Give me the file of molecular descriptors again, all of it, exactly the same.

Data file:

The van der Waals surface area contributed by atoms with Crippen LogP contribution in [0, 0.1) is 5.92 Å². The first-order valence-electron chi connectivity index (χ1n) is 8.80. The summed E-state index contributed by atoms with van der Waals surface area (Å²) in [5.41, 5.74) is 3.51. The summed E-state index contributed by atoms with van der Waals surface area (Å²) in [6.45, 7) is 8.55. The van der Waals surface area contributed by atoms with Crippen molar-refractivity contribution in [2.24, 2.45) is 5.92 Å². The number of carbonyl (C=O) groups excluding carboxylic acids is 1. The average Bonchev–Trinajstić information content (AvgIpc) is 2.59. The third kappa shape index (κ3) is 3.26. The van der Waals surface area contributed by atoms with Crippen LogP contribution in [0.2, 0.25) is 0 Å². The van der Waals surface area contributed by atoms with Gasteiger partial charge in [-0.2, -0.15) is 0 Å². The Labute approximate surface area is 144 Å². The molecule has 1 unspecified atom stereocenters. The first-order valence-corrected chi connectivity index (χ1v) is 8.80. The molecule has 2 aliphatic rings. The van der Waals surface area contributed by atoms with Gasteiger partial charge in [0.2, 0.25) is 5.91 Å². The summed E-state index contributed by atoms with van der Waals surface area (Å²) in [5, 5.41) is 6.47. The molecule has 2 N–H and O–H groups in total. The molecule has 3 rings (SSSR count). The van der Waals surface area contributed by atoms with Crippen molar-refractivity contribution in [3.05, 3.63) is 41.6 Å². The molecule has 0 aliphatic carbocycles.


The van der Waals surface area contributed by atoms with Crippen LogP contribution in [0, 0.1) is 5.92 Å². The first-order valence-electron chi connectivity index (χ1n) is 8.80. The summed E-state index contributed by atoms with van der Waals surface area (Å²) in [5.41, 5.74) is 3.51. The summed E-state index contributed by atoms with van der Waals surface area (Å²) in [6.45, 7) is 8.55. The van der Waals surface area contributed by atoms with Crippen molar-refractivity contribution in [2.24, 2.45) is 5.92 Å². The number of carbonyl (C=O) groups excluding carboxylic acids is 1. The average Bonchev–Trinajstić information content (AvgIpc) is 2.59. The third kappa shape index (κ3) is 3.26. The van der Waals surface area contributed by atoms with Crippen LogP contribution in [0.2, 0.25) is 0 Å². The van der Waals surface area contributed by atoms with Gasteiger partial charge in [-0.2, -0.15) is 0 Å². The Labute approximate surface area is 144 Å². The molecule has 1 unspecified atom stereocenters. The first-order valence-corrected chi connectivity index (χ1v) is 8.80. The molecule has 2 aliphatic rings. The van der Waals surface area contributed by atoms with Gasteiger partial charge in [0.2, 0.25) is 5.91 Å². The summed E-state index contributed by atoms with van der Waals surface area (Å²) in [5, 5.41) is 6.47. The molecule has 2 N–H and O–H groups in total. The molecule has 3 rings (SSSR count). The van der Waals surface area contributed by atoms with Crippen molar-refractivity contribution in [3.05, 3.63) is 41.6 Å². The molecule has 0 aliphatic carbocycles.